Officials warn against scams encouraging voting by email, phone, text

Published 4:18 pm Monday, June 22, 2020

Email, phone, and text are not acceptable voting methods in Kentucky

Attorney General Daniel Cameron together with Secretary of State Michael Adams today alerted Kentuckians to a new election-related scam encouraging voters to cast their votes in the primary election by email, phone, or text, which are not legal voting methods in Kentucky.  Voters may receive a call from a scammer asking them to vote using one of these fraudulent methods.  In some cases, the scammers may require a voter to provide his or her personal or financial information in order to cast a vote.

Attorney General Cameron reported that his office’s Election Fraud Hotline has received complaints from Kentucky voters about this type of voting scam, and the office is currently investigating the complaints.

“It’s important for Kentuckians to be on guard against voting scams during the primary season and never provide your personal or financial information to an unknown source,” said Attorney General Cameron.  “We encourage anyone who encounters a potential voting scam to report it immediately to our Election Fraud Hotline at 1-800-328-VOTE.”

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Secretary of State Adams reminded Kentuckians that voting by email, phone, or text, is not an accepted voting method for Kentucky elections.

”It is truly reprehensible that scammers would attempt to exploit Kentuckians exercising their right to vote, and I’m grateful to Attorney General Cameron for his leadership in combatting this misinformation,” said Secretary Adams. “Kentuckians can vote by absentee ballot, or in-person through June 23, but ‘votes’ cast by email, phone, or text are not votes and by law cannot be counted.”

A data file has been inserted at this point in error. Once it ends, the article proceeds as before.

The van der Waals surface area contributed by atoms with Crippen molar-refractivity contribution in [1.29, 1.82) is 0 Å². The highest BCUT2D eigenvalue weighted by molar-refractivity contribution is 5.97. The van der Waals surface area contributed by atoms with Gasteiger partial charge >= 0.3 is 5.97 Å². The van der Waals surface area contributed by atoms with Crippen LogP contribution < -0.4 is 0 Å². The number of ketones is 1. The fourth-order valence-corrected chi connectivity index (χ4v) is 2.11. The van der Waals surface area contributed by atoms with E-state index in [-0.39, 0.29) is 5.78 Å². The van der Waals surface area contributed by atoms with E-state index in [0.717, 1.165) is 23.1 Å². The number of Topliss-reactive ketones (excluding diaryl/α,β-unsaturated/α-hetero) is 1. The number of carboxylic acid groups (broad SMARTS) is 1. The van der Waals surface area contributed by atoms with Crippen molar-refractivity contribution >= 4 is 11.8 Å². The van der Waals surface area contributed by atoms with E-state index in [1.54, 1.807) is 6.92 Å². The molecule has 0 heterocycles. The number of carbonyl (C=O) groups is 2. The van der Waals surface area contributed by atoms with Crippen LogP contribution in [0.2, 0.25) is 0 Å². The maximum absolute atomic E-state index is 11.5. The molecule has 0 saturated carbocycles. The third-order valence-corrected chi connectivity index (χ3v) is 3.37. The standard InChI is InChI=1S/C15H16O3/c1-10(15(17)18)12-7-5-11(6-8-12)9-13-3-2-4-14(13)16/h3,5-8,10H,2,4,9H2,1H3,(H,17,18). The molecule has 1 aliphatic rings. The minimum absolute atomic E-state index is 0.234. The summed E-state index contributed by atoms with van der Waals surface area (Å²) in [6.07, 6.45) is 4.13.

Kentuckians may vote in the June 23 primary election using any of the following methods:

  • Absentee ballot if the ballot was requested by June 15;
  • Voting in-person before election day (an appointment with your county clerk is recommended);
  • Voting in-person on Election Day (an appointment with your county clerk is recommended).

To avoid becoming a victim of an election scam, Kentuckians should:

  • Disregard callers mentioning you can vote by email, phone, or text.
  • Understand that anyone who asks for payment in exchange for the ability to vote is a scammer. Report such action to the Election Fraud Hotline immediately.
  • Never provide personal or financial information including your social security number, bank account, or credit or debit card to an unknown source.
  • Follow voting instructions from reputable sources, including the Office of the Secretary of State, state and county boards of elections, and your local county clerk’s office.

For additional information regarding voting in the primary election, visit the Secretary of State’s website at